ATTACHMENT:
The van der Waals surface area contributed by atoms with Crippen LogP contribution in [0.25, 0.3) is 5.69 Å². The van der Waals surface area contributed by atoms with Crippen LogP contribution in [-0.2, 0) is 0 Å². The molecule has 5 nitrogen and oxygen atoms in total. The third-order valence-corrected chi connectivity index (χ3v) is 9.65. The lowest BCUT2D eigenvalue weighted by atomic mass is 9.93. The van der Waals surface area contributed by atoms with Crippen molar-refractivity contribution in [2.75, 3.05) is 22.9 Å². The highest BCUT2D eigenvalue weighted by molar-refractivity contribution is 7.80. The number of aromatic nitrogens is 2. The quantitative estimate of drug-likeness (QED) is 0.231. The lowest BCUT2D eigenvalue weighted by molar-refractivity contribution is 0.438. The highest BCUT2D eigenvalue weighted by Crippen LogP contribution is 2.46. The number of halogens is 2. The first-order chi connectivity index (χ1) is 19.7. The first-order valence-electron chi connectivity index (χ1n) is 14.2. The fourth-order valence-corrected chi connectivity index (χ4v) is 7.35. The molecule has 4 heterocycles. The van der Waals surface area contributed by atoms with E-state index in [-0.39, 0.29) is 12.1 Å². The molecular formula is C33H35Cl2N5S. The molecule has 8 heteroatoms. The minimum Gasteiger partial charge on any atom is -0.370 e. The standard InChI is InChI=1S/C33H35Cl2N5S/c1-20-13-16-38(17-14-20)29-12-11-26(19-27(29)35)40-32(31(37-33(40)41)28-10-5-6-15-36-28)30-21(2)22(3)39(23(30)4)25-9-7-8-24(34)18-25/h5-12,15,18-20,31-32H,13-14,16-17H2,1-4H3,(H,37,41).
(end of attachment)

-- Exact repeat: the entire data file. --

The van der Waals surface area contributed by atoms with Crippen LogP contribution in [0.25, 0.3) is 5.69 Å². The van der Waals surface area contributed by atoms with Crippen LogP contribution in [-0.2, 0) is 0 Å². The molecule has 5 nitrogen and oxygen atoms in total. The third-order valence-corrected chi connectivity index (χ3v) is 9.65. The lowest BCUT2D eigenvalue weighted by atomic mass is 9.93. The van der Waals surface area contributed by atoms with Crippen molar-refractivity contribution in [2.75, 3.05) is 22.9 Å². The highest BCUT2D eigenvalue weighted by molar-refractivity contribution is 7.80. The number of aromatic nitrogens is 2. The quantitative estimate of drug-likeness (QED) is 0.231. The lowest BCUT2D eigenvalue weighted by molar-refractivity contribution is 0.438. The highest BCUT2D eigenvalue weighted by Crippen LogP contribution is 2.46. The number of halogens is 2. The first-order chi connectivity index (χ1) is 19.7. The first-order valence-electron chi connectivity index (χ1n) is 14.2. The fourth-order valence-corrected chi connectivity index (χ4v) is 7.35. The molecule has 4 heterocycles. The van der Waals surface area contributed by atoms with E-state index in [-0.39, 0.29) is 12.1 Å². The molecular formula is C33H35Cl2N5S. The molecule has 8 heteroatoms. The minimum Gasteiger partial charge on any atom is -0.370 e. The standard InChI is InChI=1S/C33H35Cl2N5S/c1-20-13-16-38(17-14-20)29-12-11-26(19-27(29)35)40-32(31(37-33(40)41)28-10-5-6-15-36-28)30-21(2)22(3)39(23(30)4)25-9-7-8-24(34)18-25/h5-12,15,18-20,31-32H,13-14,16-17H2,1-4H3,(H,37,41).